Cause and Effect
I am volunteering for the Susan G. Komen Race for the Cure this weekend. I’m neither running nor walking the 5K race. When the race starts on Sunday, I’m either going to be asleep or I’ll be enjoying chai and NYT (something I haven’t done for some time now). I’m helping with registration. I register those who haven’t and help get bibs and t-shirts for those who have. I also answer questions as simple as “Is it a rain or shine event?” or as absurd as “Do board members have connections with the Bush administration?”.
Interacting with participants and survivors as well as organizers and other volunteers has been a powerful experience. It’s a great example of individual initiative and of ordinary people uniting for a cause. Most participants and volunteers are middle-aged women from in and around the city. Some are from farther away. I heard at least half a dozens accents today. Some registrants didn’t even know what Komen was or did until they walked up to our table. Everyone had a story. Everyone had an aura that comes from knowing you are doing something good.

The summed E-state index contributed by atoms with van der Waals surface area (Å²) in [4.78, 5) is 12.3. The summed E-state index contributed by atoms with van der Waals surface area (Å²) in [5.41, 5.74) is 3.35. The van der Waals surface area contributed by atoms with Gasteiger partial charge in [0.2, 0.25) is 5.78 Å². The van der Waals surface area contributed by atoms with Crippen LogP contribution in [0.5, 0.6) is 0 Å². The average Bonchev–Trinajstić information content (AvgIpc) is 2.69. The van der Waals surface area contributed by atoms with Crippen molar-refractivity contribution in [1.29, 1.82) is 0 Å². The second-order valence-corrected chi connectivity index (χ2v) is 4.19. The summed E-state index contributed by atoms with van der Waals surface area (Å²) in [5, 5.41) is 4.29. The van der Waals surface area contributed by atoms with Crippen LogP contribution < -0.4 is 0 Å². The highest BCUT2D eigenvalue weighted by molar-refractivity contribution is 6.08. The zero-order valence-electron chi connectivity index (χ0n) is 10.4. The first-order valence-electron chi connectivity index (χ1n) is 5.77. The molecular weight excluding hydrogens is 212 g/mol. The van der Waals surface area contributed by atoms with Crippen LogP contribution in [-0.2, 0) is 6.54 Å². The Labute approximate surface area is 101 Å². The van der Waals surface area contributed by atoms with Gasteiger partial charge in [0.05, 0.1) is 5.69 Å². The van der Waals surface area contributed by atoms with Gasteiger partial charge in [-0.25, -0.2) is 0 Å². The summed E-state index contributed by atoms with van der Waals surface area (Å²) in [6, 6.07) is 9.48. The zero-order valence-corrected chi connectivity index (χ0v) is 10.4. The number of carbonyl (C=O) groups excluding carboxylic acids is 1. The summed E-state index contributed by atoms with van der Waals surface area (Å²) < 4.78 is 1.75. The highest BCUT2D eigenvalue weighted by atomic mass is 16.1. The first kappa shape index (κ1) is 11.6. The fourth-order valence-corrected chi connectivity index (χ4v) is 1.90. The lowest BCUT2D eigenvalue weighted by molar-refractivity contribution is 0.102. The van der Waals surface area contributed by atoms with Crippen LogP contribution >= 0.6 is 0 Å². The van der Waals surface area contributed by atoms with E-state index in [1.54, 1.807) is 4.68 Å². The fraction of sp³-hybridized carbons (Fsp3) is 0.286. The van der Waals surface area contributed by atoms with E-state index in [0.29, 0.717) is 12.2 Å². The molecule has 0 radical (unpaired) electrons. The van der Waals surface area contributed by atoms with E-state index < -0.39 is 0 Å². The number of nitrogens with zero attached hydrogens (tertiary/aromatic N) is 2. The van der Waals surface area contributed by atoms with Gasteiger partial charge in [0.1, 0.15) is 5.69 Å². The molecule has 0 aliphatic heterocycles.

What kind of volunteer opportunities are available in S’pore? Are individuals encouraged/allowed to take an initiative and devote themselves to a cause they believe in? Can I organize a bake sale or a bike race? What about a community development project? What do I believe in? What will I fight for? HIV/AIDS (battle of our generation)? Premature babies (celebrate my sisters and my nephew)? Cancer? (in memory of my grandmother?) Or as Meg says – do something positive and don’t get involved in the negativity of the fight against this or that. How about a movement to plant community gardens in urban areas? Or teach kids to cook? Or bankers to breathe? Or bring Vaishali back to NYC. Now that is a cause worth fighting for!